Networking has traditionally been something that needs to be done on the ground. Coronavirus (COVID-19) has thrown a wrench into all that among other things. Like me, you’re probably wondering what it’s like to do networking via virtual conferences?
As a freelancer I get most of my business from networking at conferences. Therefore, I am motivated on a survival level to see if the value of conference networking can be recreated virtually.
My first successful virtual networking experience was via QuickBase’s 2020 Empower Conference. I was specifically looking to experience the networking component as I’ve attended virtual networking in prior conferences and it was a failure. In those instances, the software was not ready for virtual conferences.
Networking Via Virtual Conferences – How It Worked
QuickBase utilized the 6Connex Virtual Event Software. Networking was via Breakout sessions. The participant was given a list of networking subjects to choose from. QuickBase is a low-code platform marketing to the economy as a whole. Subjects included: “manufacturing”, “small business”, “not-for-profit”, etc.
After selecting the subject, the participant was then asked to register their name and email address for a Zoom meeting. Once this was done, the participant was given a Zoom meeting URL. When fully connected to Zoom, the participant briefly met with the conference organizer panel that was assigned to that subject. The panel then randomly assigned the subject to a micro-breakout session of 4-6 people.
The micro-breakout networking ended abruptly at the allocated time. If anybody was mid-sentence they were cutoff. The panel organizers followed the micro-breakout by addressing everybody in the larger audience (~45 people) as a wrap-up and terminated the session.
I arrived late, due to work commitments, so presumably the panel organizers prefaced the subject before assigning people to micro-breakouts.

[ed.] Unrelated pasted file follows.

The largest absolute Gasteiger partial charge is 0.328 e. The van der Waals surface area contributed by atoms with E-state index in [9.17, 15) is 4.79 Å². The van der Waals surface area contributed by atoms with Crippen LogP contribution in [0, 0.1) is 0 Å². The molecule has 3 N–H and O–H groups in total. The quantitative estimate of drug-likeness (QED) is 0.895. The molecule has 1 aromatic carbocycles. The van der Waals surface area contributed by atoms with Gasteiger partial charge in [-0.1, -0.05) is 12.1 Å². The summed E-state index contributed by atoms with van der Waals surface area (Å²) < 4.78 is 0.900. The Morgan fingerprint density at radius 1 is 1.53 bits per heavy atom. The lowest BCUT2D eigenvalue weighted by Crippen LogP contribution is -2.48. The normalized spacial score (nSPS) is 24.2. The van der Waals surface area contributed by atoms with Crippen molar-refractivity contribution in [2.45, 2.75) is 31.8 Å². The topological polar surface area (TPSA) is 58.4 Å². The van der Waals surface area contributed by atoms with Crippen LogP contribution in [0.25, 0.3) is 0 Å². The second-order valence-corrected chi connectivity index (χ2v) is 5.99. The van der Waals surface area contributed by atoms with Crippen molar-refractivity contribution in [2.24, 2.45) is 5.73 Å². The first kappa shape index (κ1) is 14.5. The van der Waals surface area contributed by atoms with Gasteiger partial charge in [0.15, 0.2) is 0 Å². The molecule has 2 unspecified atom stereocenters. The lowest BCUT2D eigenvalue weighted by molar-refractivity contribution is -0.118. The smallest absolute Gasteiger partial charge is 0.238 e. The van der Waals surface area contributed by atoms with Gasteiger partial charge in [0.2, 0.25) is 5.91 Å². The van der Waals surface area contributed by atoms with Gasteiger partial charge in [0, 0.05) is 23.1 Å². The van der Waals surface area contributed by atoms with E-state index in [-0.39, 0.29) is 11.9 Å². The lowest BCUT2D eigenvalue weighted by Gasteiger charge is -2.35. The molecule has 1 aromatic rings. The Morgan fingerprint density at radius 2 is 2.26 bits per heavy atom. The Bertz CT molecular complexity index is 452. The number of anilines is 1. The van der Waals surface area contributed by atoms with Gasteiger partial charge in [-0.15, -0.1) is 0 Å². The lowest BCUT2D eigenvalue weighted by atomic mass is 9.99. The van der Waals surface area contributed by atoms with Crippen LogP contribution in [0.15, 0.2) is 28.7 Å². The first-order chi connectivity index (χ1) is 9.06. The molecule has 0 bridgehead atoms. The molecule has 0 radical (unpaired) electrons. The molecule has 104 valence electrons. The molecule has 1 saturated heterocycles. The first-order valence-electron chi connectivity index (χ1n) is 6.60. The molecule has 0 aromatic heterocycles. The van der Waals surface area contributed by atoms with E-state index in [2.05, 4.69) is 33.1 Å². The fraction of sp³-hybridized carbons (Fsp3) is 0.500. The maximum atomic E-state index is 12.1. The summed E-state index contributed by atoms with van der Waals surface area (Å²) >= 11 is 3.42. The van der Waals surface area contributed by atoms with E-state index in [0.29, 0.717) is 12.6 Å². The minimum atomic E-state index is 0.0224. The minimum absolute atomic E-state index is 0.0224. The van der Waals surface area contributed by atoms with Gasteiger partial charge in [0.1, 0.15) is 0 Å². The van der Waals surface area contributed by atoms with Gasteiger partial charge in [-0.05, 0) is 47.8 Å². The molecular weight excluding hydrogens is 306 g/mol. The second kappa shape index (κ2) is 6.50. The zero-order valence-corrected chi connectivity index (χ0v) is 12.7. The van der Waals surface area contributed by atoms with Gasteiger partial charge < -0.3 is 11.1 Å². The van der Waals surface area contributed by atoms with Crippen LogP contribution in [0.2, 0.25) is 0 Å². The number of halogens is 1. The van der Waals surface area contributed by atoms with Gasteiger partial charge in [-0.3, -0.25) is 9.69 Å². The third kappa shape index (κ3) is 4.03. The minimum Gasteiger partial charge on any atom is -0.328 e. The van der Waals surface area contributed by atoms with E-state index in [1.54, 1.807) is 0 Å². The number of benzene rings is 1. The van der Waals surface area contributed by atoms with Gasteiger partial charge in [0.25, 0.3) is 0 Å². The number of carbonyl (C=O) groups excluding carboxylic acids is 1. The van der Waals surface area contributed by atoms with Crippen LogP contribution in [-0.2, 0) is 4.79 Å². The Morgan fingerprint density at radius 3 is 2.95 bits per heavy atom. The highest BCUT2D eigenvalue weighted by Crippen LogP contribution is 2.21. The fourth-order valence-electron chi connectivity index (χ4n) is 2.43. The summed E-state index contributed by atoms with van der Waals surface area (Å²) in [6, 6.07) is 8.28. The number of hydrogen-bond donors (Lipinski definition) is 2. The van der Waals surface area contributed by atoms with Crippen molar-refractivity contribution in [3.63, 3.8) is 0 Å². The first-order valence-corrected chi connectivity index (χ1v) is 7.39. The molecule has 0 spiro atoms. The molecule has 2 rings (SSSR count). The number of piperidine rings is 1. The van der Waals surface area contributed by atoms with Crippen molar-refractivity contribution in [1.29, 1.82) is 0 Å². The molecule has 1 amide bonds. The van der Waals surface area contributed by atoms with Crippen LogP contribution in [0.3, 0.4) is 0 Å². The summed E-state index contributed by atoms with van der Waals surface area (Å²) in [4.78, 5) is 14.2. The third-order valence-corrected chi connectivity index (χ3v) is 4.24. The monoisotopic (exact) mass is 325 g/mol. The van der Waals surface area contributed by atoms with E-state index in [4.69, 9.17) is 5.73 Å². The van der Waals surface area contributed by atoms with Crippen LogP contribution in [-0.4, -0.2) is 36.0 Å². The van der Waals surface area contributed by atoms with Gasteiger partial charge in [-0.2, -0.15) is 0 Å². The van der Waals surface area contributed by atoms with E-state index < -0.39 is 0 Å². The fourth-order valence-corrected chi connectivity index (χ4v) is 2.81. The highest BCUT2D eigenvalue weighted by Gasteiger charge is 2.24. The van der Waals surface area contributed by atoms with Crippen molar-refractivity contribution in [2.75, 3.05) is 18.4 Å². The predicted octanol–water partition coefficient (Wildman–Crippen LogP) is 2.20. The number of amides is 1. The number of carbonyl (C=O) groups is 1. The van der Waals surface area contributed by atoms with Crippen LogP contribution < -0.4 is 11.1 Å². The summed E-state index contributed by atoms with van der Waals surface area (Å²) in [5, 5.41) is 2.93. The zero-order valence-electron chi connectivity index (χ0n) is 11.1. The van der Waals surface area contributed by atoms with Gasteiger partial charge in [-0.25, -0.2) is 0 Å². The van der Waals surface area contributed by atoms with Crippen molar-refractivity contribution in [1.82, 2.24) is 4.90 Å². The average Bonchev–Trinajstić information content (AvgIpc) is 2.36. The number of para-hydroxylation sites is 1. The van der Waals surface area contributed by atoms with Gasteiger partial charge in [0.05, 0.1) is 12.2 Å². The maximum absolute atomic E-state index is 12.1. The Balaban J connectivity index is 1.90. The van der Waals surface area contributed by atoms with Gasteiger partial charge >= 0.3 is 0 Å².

- Prepare your workspace for remote working. I wrote a tips article on this subject: https://www.textor.ca/preparing-for-remote-working/
- If you know before-hand what the conference is using for video conference software, try to pre-install it. Zoom is very popular though, I suggest having it pre-installed either way: https://zoom.us/download
- Test audio and video prior to joining if possible or given the opportunity to do so.
- Be ready to video conference.
- Wear clothes as if you were going into an office.
- Make sure the background behind you is tidy.
- Avoid use of virtual backgrounds. In my experience as a public speaker and having been given feedback, they are distracting as they do not work that well. This experience has been consistent over many types of webcams and video conference platforms.
- Enabling video adds to your perceived level of professionalism. Many folks may not enable their video and that’s ok. But if you want to display professionalism, start with your video on when networking via virtual conferences.
- Be familiar with how to mute and unmute. It’s best practice to mute when you are not talking and unmute when talking. I can’t stress this enough and if you only make one thing a habit when working remotely it is this.
- Be prepared to take notes. This helps you follow the conversation and ask interesting questions during the networking session. This is something we may not have the opportunity to do in real life, so take advantage of it. I’ve used this technique when publicly speaking on panels and it has noticeably improved my performance over those panelist who do not do this.
- Write all the people’s names down in order to follow-up via chat post-call if necessary. The conference usually has a directory so you may be able to track them down to follow-up on conversation items and/or exchange business cards (virtually of course).
- Keep to the schedule. Look for an opportunity to ask if there is an interest in swapping contact info. Leave this no later than 5-7 minutes before the scheduled end if possible.
Honestly, the hard stop was frustrating but I can see the value of having this power to “pull the plug” from a conference organizer’s perspective. Clearly, it will take some getting used to networking via virtual conferences. But I see that it can be effective.
I’d like to hear from other’s experiences. What do you think?
About the Author
An avid writer, Trevor Textor has been quoted by Reader’s Digest, NBC News, Reviews.com and MarketWatch.com among others. As a freelancer Trevor has a “swiss army skillset” and has proven able to successfully assist many small, medium and large businesses in most areas of their business. Ask Trevor if he can help: https://www.textor.ca/contactme/.